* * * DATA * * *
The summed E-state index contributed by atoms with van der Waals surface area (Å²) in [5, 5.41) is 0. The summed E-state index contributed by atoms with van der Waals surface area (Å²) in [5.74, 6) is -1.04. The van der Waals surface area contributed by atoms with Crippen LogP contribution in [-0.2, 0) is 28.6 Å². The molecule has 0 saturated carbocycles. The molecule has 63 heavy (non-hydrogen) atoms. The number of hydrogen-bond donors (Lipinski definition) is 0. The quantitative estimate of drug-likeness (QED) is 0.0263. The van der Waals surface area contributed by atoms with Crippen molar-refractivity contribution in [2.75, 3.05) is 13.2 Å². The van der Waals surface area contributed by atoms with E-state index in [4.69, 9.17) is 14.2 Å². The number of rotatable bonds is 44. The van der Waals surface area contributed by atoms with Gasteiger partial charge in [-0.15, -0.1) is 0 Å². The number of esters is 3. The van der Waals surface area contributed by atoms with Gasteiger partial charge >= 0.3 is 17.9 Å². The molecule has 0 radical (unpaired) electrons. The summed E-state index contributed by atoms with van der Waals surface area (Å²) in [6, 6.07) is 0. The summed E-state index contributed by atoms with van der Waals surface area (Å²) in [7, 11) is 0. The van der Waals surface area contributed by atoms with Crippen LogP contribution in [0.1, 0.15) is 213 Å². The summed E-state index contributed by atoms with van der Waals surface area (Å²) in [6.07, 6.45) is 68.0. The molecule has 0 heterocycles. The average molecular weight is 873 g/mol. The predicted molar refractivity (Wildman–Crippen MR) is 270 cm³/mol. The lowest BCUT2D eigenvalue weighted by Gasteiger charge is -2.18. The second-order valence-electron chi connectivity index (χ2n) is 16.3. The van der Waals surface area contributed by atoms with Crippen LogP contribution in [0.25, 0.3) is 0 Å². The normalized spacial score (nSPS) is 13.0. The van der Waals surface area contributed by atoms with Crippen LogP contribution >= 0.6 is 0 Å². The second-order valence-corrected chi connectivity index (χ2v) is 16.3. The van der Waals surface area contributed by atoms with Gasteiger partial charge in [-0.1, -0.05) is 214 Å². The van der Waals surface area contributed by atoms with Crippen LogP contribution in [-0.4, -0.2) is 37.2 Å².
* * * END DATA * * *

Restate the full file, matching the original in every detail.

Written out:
The summed E-state index contributed by atoms with van der Waals surface area (Å²) in [5, 5.41) is 0. The summed E-state index contributed by atoms with van der Waals surface area (Å²) in [5.74, 6) is -1.04. The van der Waals surface area contributed by atoms with Crippen LogP contribution in [-0.2, 0) is 28.6 Å². The molecule has 0 saturated carbocycles. The molecule has 63 heavy (non-hydrogen) atoms. The number of hydrogen-bond donors (Lipinski definition) is 0. The quantitative estimate of drug-likeness (QED) is 0.0263. The van der Waals surface area contributed by atoms with Crippen molar-refractivity contribution in [2.75, 3.05) is 13.2 Å². The van der Waals surface area contributed by atoms with E-state index in [4.69, 9.17) is 14.2 Å². The number of rotatable bonds is 44. The van der Waals surface area contributed by atoms with Gasteiger partial charge in [-0.15, -0.1) is 0 Å². The number of esters is 3. The van der Waals surface area contributed by atoms with Gasteiger partial charge >= 0.3 is 17.9 Å². The molecule has 0 radical (unpaired) electrons. The summed E-state index contributed by atoms with van der Waals surface area (Å²) in [6, 6.07) is 0. The summed E-state index contributed by atoms with van der Waals surface area (Å²) in [7, 11) is 0. The van der Waals surface area contributed by atoms with Crippen LogP contribution in [0.1, 0.15) is 213 Å². The summed E-state index contributed by atoms with van der Waals surface area (Å²) in [6.07, 6.45) is 68.0. The molecule has 0 heterocycles. The average molecular weight is 873 g/mol. The predicted molar refractivity (Wildman–Crippen MR) is 270 cm³/mol. The lowest BCUT2D eigenvalue weighted by Gasteiger charge is -2.18. The second-order valence-electron chi connectivity index (χ2n) is 16.3. The van der Waals surface area contributed by atoms with Crippen LogP contribution in [0.25, 0.3) is 0 Å². The normalized spacial score (nSPS) is 13.0. The van der Waals surface area contributed by atoms with Crippen LogP contribution >= 0.6 is 0 Å². The second-order valence-corrected chi connectivity index (χ2v) is 16.3. The van der Waals surface area contributed by atoms with Gasteiger partial charge in [-0.1, -0.05) is 214 Å². The van der Waals surface area contributed by atoms with Crippen LogP contribution in [-0.4, -0.2) is 37.2 Å².